These include the Modified Mini-Mental State Examination (MMSE) developed by Teng and Chui, 1987; the Addenbrooke’s Cognitive Examination-Revised (ACE-R); the Rowland Universal Dementia Assessment Scale (RUDAS); and the Informant Questionnaire on Cognitive Decline in the Elderly (IQCODE), which is a useful informant-based measure of cognitive functioning.
Common screening tests for older adults include the Geriatric Depression Scale and the Geriatric Inventory.
They assess the mental health of seniors who are at risk of cognitive and memory decline.
Because caregivers are essential in the TREATMENT PLAN of someone with dementia, psychologists can also administer screening tools to check their mental state.
Amongst some common caregiver screening tools are the Zarit Burden Inventory (ZBI; Zarit, Orr & Zaritt, 1985) and the Positive Aspects of Caregiving Measures (Tarlow et al., 2004) who is designed to capture both the challenging and the positive aspects of caregiving.
Developing a Treatment Plan
Receiving a dementia diagnosis can be frightening and overwhelming for everyone involved in the care of the individual.
Psychologists PROVIDE SUPPORT throughout the process of coping with dementia.
Since this degenerative disorder is also associated with behavioral and emotional symptoms, psychologists can help minimize the changes in mood and behavior associated with memory impairment.
They work with the care team and with the family members to design strategies that can be applied in the living environment of the person with dementia.
Such as putting procedures in place that allow the individual to function at their MAXIMUM capacity.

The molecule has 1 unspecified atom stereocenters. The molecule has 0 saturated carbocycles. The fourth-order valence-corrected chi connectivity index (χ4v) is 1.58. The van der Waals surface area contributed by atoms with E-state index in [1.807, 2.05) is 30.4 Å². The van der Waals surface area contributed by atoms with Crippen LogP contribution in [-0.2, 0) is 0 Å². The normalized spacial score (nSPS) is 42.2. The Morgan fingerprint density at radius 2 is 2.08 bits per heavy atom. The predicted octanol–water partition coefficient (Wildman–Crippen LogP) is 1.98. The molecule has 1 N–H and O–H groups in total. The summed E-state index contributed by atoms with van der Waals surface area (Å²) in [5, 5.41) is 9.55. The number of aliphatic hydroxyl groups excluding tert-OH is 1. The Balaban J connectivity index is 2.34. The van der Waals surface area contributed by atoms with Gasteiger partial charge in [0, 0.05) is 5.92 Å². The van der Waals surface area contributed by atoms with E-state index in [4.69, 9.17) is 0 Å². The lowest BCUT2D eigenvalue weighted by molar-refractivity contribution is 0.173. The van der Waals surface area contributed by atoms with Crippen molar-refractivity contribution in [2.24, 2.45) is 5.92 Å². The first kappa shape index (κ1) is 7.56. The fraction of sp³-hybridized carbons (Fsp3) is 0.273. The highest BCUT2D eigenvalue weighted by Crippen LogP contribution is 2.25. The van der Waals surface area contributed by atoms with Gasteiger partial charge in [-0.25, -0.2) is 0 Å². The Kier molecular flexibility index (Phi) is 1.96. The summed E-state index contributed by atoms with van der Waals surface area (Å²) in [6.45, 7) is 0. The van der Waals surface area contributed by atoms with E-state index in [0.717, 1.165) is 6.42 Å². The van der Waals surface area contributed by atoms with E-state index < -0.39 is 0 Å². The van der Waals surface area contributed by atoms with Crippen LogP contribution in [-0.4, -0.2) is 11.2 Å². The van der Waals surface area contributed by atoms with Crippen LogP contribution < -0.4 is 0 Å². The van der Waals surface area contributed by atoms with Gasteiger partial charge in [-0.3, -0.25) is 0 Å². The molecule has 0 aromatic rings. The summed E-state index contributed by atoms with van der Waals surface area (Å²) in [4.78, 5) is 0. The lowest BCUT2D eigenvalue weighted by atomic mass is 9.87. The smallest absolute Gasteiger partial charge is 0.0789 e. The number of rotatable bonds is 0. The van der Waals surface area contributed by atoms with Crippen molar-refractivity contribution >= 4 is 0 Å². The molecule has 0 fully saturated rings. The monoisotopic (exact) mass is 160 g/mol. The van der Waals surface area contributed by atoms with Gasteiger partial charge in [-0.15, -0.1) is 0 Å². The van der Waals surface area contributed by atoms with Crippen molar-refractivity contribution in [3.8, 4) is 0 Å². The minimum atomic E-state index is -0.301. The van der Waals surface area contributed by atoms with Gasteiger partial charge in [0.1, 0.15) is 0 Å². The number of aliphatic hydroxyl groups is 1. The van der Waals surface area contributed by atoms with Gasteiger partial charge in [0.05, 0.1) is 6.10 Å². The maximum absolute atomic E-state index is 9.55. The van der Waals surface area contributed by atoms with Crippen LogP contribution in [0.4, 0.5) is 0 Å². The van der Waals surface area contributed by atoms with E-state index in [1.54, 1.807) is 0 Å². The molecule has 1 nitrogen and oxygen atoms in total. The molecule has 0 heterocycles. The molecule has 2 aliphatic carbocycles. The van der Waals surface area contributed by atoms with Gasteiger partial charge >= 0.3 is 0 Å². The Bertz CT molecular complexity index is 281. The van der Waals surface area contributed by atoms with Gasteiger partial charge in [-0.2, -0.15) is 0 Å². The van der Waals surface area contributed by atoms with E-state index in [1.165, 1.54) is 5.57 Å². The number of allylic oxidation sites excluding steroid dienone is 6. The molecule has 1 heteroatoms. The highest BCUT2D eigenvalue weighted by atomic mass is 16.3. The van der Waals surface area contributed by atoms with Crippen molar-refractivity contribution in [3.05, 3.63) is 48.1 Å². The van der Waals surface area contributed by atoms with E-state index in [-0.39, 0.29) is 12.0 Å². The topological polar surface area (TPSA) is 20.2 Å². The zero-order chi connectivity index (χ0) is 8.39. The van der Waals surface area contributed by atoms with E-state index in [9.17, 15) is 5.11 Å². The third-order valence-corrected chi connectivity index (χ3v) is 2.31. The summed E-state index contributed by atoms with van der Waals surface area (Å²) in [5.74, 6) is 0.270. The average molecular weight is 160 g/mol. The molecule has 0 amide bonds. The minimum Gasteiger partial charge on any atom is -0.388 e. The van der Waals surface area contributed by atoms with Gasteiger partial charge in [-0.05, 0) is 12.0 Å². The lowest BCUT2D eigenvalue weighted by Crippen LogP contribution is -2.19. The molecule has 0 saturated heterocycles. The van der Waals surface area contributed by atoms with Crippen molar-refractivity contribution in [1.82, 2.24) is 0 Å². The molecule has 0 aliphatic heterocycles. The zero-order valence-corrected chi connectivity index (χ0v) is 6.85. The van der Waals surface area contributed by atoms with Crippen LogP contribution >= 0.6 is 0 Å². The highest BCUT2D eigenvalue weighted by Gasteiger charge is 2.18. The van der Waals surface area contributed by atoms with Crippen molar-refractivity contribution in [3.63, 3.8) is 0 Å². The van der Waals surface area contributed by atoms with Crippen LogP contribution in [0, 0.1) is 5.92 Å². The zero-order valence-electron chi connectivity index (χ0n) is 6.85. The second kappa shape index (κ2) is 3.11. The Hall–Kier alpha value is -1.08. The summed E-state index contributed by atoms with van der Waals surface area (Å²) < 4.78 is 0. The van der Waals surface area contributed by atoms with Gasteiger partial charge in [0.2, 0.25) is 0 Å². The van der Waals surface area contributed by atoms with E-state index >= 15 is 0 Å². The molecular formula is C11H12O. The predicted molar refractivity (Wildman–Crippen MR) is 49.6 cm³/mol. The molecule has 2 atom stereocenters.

A psychologists offers tools and techniques
Psychologists can PROVIDE tools and techniques that they can implement in their communication with the individual.
These can entail communicating with the person with dementia in a more SENSITIVE manner.
Using a tone of voice and speech pace that allows the individual to effectively process language while minimizing the frustration and feelings of hopelessness that can arise out of communication issues.
In some cases, individuals with dementia might require support with their decision-making process.
Receiving a diagnosis for neurodegenerative disease can often imply that the individual needs to make some adjustments in their living environment.
Also in their daily habits and routine, and even in their social life.
Psychologists can provide support to help the individual IDENTIFY their personal preferences for things like home health aides they might require, the support services they want to access, or even financial and legal planning.
There are cases when the individual with dementia and even their family members are confused about the changes that happen in their life.
They can be unsure about their needs in terms of healthcare support and other services.
In this respect, psychological services can help them identify their needs, preferences, and vulnerable areas where they REQUIRE specialist support.
Providing Psychological and Emotional Support